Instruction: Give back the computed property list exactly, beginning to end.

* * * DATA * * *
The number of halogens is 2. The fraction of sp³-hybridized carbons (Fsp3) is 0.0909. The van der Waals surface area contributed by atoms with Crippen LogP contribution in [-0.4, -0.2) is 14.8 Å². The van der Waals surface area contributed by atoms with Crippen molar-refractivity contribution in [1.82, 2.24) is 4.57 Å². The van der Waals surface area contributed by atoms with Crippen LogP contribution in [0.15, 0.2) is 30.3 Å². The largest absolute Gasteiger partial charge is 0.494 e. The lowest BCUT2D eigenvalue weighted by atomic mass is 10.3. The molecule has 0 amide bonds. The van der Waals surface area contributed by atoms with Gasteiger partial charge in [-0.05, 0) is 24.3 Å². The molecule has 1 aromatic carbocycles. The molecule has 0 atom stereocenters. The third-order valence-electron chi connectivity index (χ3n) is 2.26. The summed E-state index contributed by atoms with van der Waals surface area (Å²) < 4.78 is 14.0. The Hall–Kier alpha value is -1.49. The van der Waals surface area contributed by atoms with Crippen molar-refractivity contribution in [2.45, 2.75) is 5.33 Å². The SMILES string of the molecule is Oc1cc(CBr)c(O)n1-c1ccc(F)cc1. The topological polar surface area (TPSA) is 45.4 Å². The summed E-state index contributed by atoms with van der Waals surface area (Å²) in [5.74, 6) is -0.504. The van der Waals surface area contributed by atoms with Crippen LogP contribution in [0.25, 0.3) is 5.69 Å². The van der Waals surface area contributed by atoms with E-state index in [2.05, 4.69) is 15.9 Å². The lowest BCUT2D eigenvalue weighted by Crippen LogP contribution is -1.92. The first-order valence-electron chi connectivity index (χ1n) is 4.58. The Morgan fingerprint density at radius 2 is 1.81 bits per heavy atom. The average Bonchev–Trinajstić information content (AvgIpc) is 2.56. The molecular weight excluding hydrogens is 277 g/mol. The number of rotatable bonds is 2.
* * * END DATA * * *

The number of halogens is 2. The fraction of sp³-hybridized carbons (Fsp3) is 0.0909. The van der Waals surface area contributed by atoms with Crippen LogP contribution in [-0.4, -0.2) is 14.8 Å². The van der Waals surface area contributed by atoms with Crippen molar-refractivity contribution in [1.82, 2.24) is 4.57 Å². The van der Waals surface area contributed by atoms with Crippen LogP contribution in [0.15, 0.2) is 30.3 Å². The largest absolute Gasteiger partial charge is 0.494 e. The lowest BCUT2D eigenvalue weighted by atomic mass is 10.3. The molecule has 0 amide bonds. The van der Waals surface area contributed by atoms with Gasteiger partial charge in [-0.05, 0) is 24.3 Å². The molecule has 1 aromatic carbocycles. The molecule has 0 atom stereocenters. The third-order valence-electron chi connectivity index (χ3n) is 2.26. The summed E-state index contributed by atoms with van der Waals surface area (Å²) < 4.78 is 14.0. The Hall–Kier alpha value is -1.49. The van der Waals surface area contributed by atoms with Crippen molar-refractivity contribution in [2.45, 2.75) is 5.33 Å². The SMILES string of the molecule is Oc1cc(CBr)c(O)n1-c1ccc(F)cc1. The topological polar surface area (TPSA) is 45.4 Å². The summed E-state index contributed by atoms with van der Waals surface area (Å²) in [5.74, 6) is -0.504. The van der Waals surface area contributed by atoms with Crippen LogP contribution in [0.25, 0.3) is 5.69 Å². The van der Waals surface area contributed by atoms with E-state index in [2.05, 4.69) is 15.9 Å². The lowest BCUT2D eigenvalue weighted by Crippen LogP contribution is -1.92. The first-order valence-electron chi connectivity index (χ1n) is 4.58. The Morgan fingerprint density at radius 2 is 1.81 bits per heavy atom. The average Bonchev–Trinajstić information content (AvgIpc) is 2.56. The molecular weight excluding hydrogens is 277 g/mol. The number of rotatable bonds is 2.